Having spent so many years at the top of the sport, the 2022 season of Mercedes will remain one of the most shocking Formula 1 moments in recent memory.
The team suddenly went from a near-unbeatable juggernaut to a wounded giant and the days of fighting for wins and Championships seemed long gone.
The battle to return their car to the front of the grid was one that lasted all season with the W13's solitary victory coming in the Sao Paulo Grand Prix.
With the season now over, work has begun on preparing the troublesome car's successor but given 2022 saw a massive regulation change, questions are rightly being asked about how competitive fans can expect the W14 to be.
Mercedes' trackside engineering director Andrew Shovlin believes that the knowledge they gained from the 2022 season has put them in good stead to ensure the same problems do not feature in the 2023 car.
"It's fair to say that by the time you've got to the end of the season, you've raced across a whole range of circuits, you should have pretty much understood all the issues certainly by the end of the year," he said.
"Whilst we still had some problems with the car that were making us less competitive at some tracks, those were not new problems. Those were problems that we could anticipate and that had been there for quite a while now.
"The big body of work that's been going on for the last number of months has been to make sure that those issues on the W13 don't get carried into the W14 and we've made good progress there.
"Now you can see that in some of the later updates, particularly the update that we brought to Austin, they just put us that bit closer to the front so a lot of our focus was making sure we can develop an update kit and bring it to the track and actually see it translate to performance.
"Hopefully the culmination of that work will mean that we can get an altogether more competitive package together for next year."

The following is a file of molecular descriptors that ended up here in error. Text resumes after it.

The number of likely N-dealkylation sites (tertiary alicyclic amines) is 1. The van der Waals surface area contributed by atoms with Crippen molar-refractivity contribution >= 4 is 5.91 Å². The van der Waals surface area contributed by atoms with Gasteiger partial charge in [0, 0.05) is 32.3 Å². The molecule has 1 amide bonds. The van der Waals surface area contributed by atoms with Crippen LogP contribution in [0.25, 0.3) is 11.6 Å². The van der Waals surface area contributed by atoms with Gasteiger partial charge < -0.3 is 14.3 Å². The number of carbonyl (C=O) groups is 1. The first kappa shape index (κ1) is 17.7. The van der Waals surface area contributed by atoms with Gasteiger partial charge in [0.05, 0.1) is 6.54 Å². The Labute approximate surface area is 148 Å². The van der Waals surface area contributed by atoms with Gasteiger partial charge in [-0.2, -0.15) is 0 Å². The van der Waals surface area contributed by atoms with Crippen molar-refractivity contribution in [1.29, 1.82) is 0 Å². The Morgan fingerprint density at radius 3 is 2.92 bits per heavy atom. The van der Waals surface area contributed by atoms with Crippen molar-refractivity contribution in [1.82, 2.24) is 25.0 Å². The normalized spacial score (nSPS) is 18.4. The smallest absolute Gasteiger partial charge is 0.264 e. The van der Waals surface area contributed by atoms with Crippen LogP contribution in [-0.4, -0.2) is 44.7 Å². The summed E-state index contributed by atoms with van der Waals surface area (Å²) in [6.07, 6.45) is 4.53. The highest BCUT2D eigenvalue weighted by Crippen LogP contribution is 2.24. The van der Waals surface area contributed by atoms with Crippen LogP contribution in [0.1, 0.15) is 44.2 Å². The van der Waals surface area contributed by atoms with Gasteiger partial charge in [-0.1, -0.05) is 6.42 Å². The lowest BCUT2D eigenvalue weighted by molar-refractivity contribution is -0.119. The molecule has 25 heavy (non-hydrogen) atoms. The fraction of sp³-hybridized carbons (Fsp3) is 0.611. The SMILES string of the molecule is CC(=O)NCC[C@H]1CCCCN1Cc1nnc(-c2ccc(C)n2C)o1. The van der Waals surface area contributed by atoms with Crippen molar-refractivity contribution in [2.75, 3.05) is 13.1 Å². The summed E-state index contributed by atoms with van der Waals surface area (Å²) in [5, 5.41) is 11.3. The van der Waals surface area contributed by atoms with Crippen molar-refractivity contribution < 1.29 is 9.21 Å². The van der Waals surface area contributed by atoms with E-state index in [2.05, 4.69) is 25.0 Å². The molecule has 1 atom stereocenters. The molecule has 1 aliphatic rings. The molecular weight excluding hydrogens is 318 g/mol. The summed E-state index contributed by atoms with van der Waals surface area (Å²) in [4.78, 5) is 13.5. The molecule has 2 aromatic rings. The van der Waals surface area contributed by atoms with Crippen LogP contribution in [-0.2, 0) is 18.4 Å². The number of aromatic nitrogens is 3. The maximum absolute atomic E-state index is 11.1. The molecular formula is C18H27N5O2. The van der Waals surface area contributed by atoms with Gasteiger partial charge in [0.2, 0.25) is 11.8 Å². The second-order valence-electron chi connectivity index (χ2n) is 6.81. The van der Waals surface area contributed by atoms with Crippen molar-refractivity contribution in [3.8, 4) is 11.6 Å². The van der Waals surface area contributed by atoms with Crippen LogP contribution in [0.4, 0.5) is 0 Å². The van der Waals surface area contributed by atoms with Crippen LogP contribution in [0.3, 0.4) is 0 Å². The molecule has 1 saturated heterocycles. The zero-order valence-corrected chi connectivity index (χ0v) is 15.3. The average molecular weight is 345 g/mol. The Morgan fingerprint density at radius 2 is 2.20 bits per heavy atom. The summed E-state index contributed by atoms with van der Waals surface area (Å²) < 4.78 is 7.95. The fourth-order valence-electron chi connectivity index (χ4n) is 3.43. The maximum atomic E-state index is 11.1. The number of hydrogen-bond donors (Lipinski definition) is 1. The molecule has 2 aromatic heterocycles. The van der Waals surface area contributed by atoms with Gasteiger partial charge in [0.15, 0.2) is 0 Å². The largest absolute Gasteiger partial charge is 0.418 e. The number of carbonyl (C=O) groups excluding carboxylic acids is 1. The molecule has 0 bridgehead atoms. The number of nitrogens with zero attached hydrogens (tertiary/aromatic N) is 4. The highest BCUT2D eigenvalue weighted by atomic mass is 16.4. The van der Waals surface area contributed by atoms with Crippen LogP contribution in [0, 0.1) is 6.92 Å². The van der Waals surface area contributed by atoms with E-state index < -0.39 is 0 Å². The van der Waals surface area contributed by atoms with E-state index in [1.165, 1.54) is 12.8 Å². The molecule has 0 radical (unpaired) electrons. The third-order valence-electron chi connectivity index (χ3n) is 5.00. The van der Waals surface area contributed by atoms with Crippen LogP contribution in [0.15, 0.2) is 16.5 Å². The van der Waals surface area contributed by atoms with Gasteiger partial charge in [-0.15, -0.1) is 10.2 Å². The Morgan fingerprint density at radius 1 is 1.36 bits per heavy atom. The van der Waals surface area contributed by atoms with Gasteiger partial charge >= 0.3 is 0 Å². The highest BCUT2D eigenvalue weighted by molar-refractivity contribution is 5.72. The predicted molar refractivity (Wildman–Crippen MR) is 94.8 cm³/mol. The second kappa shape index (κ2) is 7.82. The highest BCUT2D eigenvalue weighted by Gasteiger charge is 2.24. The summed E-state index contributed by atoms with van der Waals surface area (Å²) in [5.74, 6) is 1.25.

Mercedes' boss Toto Wolff has often suggested the problems with the W13 has set the team back in terms of development and Shovlin hinted at something similar, saying that they had been focused on the "learning side" rather than development.
"It's a funny time of year because you don't know what kind of work your competitors are doing, how well they're progressing but we've been very focused on the learning side, trying to iron out those issues that we've had with the W13.
"After the year that we've had, we're never going to go into it saying that we think we'll be fighting back at the front but we are very, very determined to get back to getting the car on pole position and winning races.
"We're always excited when developing and launching a new car. It's a good time of year. Lots of work, lots of interests, lots of excitement but it's going to be tough and we're ready for a fight."
Mercedes are entering the 2023 season with arguably their highest ever level of motivation believing that they have to once again prove themselves and team strategy director James Vowles said he can feel that around the factory.
"I think just looking around the factory, you can just see everyone is incredibly motivated by by what happened last year and more importantly by wanting to get back onto that top step and consistently showing the world and other teams that we know how to win," he explained.
"We want to be back there and we have an opportunity to get back there across the winter.
"You have a number of teams that are doing what we're doing, which is every single day scraping for a minute, a millisecond or more. But the reality is that we're in a strong position here in terms of learning that we can build on from last year and everything I see around is just everyone wanting to win and doing everything they can across the winter to do so."